A community-focused project aimed at encouraging parents and children to walk to school in East Leake, Nottinghamshire, will use EarthSense air quality sensors to capture levels of air pollution on the school run.
Air quality expert EarthSense has joined forces with not-for-profit organisation Happy Crocodile, on an innovative, community-oriented service that hopes to reduce local congestion and increase communal health, cohesion and well-being.
Happy Crocodile founder, Anne Brammall with Brookside Primary School students and headteacher, Gary Kenny with the Zephyr® sensor
Happy Crocodile founder, Anne Brammall with Brookside Primary School students and headteacher, Gary Kenny with the Zephyr® sensor.
The project, which won the Geovation Greener Smarter Communities award in 2017, will support a community-wide change in attitude towards adopting active travel options, such as walking.
Working with Brookside Primary School, East Leake, the project aims to enable more children to walk to school each day with a “Walking Bus” scheme run by local volunteers.
There will also be a “Park and Stride” or car-pooling option for those that have no choice but to use the car for at least part of the commute.
Anne Brammall, Co-founder of Happy Crocodile says: “Every parent wants to see their child grow and develop healthily while enjoying their time at school.
We want the school commute to shift away from children being car-bound and stuck in traffic, often breathing in toxic fumes, to enjoying fresh, clean air with all the accompanying mental and physical advantages of taking regular exercise. We did some research and realised there had to be a better solution.”#
EarthSense Zephyr sensors will measure levels of nitrogen dioxide (NO2) and particulate matter (PM2.5) at peak times of the school run to compile an evidence-base of local air pollution trends.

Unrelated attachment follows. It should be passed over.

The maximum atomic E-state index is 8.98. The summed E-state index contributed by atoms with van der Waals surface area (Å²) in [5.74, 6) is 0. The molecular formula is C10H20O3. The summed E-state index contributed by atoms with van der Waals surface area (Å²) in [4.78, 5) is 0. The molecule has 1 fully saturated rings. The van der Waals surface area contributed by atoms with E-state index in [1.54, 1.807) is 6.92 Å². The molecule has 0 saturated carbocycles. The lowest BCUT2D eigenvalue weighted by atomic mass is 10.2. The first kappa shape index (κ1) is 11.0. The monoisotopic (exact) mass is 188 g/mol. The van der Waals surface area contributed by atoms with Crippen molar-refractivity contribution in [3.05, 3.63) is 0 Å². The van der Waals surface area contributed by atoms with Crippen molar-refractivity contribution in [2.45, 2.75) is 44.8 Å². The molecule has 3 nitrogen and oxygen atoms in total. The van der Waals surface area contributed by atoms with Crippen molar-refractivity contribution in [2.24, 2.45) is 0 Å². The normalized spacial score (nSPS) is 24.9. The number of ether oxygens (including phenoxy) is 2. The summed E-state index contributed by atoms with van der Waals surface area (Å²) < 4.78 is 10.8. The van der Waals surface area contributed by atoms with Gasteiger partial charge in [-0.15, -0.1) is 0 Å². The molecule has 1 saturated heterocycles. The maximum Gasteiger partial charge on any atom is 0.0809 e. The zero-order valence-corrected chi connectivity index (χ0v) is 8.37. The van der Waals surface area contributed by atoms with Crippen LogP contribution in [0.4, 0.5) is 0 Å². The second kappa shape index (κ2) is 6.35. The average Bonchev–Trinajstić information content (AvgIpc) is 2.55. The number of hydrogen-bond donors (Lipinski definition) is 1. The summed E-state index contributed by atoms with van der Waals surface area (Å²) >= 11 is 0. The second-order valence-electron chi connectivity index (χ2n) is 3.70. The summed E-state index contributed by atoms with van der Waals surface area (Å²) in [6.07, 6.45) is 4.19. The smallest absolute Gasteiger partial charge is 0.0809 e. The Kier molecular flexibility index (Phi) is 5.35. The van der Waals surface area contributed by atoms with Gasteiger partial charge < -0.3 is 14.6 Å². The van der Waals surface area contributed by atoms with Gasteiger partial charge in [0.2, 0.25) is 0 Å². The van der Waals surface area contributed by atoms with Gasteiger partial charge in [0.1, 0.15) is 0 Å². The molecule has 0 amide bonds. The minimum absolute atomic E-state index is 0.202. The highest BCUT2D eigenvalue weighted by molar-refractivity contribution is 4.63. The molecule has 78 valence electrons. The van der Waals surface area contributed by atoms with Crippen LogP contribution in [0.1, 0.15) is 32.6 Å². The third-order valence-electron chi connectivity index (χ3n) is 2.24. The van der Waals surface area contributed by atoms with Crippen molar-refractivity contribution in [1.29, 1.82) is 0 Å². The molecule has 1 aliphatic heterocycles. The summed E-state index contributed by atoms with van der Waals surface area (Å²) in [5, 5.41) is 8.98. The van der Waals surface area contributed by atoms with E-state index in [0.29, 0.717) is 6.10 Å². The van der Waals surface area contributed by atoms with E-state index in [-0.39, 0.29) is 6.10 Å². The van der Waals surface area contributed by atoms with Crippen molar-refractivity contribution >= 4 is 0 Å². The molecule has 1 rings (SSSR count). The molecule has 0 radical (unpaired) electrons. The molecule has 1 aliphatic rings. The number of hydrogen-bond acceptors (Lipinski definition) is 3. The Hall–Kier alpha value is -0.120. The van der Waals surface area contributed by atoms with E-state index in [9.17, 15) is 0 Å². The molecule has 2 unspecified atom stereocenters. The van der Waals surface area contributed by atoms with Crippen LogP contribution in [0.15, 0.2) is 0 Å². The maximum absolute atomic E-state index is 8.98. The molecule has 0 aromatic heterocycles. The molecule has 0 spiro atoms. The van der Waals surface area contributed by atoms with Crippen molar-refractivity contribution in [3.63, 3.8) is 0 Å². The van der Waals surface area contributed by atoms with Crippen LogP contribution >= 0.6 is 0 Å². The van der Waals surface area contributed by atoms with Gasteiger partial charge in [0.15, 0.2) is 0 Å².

The air pollution data will be used to encourage parents, schools and local councils of the value of Walking Bus schemes to child health and well-being.
In initial trials, the data will also be used to understand parent and child behaviours around the school commute, identify the obstacles of walking to school, and investigate the impacts on children and communities of not being able to walk to school.
Under consideration is the possibility of further using Zephyr sensor data in combination with GPS to develop a smart app that parents and schools can access to coordinate and monitor the Walking Bus.
“The health, safety and well-being of the school’s children is of equal importance to the overall learning experience,” says Gary Kenny Head Teacher at Brookside Primary School, East Leake.
“Working with EarthSense and Happy Crocodile will give us the added benefit of seeing what the air pollution is really like around our school, how it might affect our children and how we can protect them on their daily commute with the Walking Bus.”
EarthSense Managing Director Tom Hall comments: “Clean air is a necessity for everyone, especially primary school children who are more prone to health problems from air pollution.
Using a mobile Zephyr in a back-pack to take live air pollution readings, the data will be used in two ways. Firstly, to identify routes with poor air quality that can be factored into planning the Walking Bus route. Secondly, to provide tangible evidence that Walking Buses in clean air neighbourhoods do work and are worth local support and investment.”
The scheme will have the added advantage of engaging local businesses by designating available car park space to create successful Park and Stride neighbourhood hubs.
It is hoped that the Walking Bus scheme will attract volunteers from the population who might otherwise suffer isolation, such as retired individuals or grandparents that live locally. Another possibility is the recruitment of diploma or college students who will achieve accreditation from their courses in return for time spent leading the Walking Bus.